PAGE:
In March, Damōn Chaplin moved to Minneapolis from Massachusetts to become the city's first new health commissioner in 20 years.
Chaplin, 50, was nominated by Mayor Jacob Frey and confirmed by the City Council to replace longtime commissioner Gretchen Musicant, who retired at the end of 2021.
Raised in poverty, Chaplin discovered his calling in public health after the deaths of his parents. He most recently served as director of the health department in New Bedford, Mass., a seaside city of 101,000.
Chaplin pursued the Minneapolis post after realizing what he describes as "an alignment of mission and values" among Frey, other city leaders and himself. "Substance abuse and homelessness and racial equity, and those were areas that were important to the mayor," he said in a recent interview.
Before the COVID-19 pandemic, much of Chaplin's work in New Bedford focused on implementing an opioid addiction plan, which included a task force and funding boosted by several grants. He also served on a statewide advisory board on opioid settlement funds.
He wants to bring to Minneapolis some of the strategies that worked in New Bedford.
"The task force is already here — just making sure it's locally focused," Chaplin said. "Developing an asset map of the assets that we have: treatment centers, recovery centers, developing a community advisory board of folks who are using, or have used, or are attached to someone who has used.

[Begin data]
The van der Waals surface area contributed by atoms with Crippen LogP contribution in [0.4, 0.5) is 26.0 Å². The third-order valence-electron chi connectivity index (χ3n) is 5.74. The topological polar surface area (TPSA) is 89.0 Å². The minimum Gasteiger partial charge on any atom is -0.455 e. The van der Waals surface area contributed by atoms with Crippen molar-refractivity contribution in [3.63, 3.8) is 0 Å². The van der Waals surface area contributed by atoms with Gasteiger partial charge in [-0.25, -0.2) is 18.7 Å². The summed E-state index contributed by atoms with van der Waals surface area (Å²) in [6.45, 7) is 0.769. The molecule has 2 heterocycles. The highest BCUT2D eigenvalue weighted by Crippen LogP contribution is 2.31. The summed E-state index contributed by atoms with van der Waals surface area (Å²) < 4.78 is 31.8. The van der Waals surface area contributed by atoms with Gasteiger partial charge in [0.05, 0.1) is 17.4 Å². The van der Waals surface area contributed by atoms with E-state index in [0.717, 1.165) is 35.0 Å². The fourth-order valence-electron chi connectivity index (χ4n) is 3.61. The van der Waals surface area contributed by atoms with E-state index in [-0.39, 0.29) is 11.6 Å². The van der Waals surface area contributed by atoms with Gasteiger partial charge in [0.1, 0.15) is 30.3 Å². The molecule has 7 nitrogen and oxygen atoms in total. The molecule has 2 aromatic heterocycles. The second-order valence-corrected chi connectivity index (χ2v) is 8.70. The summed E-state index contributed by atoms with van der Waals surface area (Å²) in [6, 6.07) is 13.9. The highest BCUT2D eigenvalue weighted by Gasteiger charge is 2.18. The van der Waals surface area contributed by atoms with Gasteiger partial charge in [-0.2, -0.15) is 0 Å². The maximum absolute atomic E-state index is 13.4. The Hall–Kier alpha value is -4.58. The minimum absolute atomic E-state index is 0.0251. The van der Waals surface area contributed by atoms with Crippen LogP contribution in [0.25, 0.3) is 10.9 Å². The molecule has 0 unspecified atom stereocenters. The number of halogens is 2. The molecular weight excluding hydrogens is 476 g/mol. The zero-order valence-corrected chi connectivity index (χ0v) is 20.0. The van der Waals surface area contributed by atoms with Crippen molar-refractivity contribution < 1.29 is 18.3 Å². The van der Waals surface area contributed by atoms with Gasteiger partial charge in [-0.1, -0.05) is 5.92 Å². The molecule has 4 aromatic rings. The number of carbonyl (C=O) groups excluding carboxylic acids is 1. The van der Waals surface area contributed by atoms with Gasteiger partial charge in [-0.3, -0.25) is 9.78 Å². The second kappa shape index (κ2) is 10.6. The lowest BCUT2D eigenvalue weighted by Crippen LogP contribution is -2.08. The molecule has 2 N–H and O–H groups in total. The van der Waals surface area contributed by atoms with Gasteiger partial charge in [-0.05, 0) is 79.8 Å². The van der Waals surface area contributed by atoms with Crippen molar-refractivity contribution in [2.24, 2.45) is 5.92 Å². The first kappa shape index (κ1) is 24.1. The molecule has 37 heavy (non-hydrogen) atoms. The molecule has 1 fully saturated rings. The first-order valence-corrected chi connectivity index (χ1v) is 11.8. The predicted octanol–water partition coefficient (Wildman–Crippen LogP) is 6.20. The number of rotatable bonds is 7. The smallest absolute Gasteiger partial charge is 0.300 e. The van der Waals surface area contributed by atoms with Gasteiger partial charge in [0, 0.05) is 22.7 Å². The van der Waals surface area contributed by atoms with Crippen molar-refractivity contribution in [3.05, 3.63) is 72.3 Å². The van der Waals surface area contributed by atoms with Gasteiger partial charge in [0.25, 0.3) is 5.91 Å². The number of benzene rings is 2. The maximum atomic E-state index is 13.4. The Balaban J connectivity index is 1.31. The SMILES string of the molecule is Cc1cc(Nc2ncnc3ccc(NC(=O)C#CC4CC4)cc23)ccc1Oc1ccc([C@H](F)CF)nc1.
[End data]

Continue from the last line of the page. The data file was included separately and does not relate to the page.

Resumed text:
"And then once we develop those asset maps, develop strategies around the three-legged stool, which is recovery centers, treatment centers and drop-in centers."
What should be done with opioid settlement funds due to Minneapolis? First, hire a consultant to take stock of what's needed, he said.
Coordinating with Hennepin County's continuum of care approach will be critical to reducing homelessness in Minneapolis, said Chaplin, who was raised in public housing projects in the poor Roxbury neighborhood of Boston.
The ultimate goal, he said, is moving toward "functional zero, which is a space where homelessness becomes rare and non-recurring."
Chaplin has studied the approach of Bergen County, N.J., which claims to be approaching functional zero via a single 24/7 facility that provides shelter beds and mental health and substance abuse services — "kind of the Taj Mahal ... of homelessness with dignity."
Would he push for that here? "That's a model that's out there," Chaplin said. "I have not spoken to anyone at the county yet."
What about encampments?
"There's no one-size-fits-all," he said. "You have to have a public health approach to how you deal with encampments, whether it's talking to the folks who just don't want to see them or ... the folks who want to just leave folks alone. The easy answer is you need to engage with the people who are there. ...
"I think it's really important that you think about when you're removing folks as an eviction. For some of those folks, it is their home."
After the pandemic emerged, Chaplin said, "We began to see the disparities of outcomes associated with COVID, and we learned a lot of things from COVID around communications, outreach, education, leadership development — how do we really engage with our BIPOC [Black, Indigenous, people of color] communities in a way that's effective and meaningful?
"From COVID, we began to really focus on equity. Different reasons here, but the strategies are similar. We began to develop this cultural health and pro-equity movement ... a series of trainings we provided for all staff in the department. We expanded that to the community."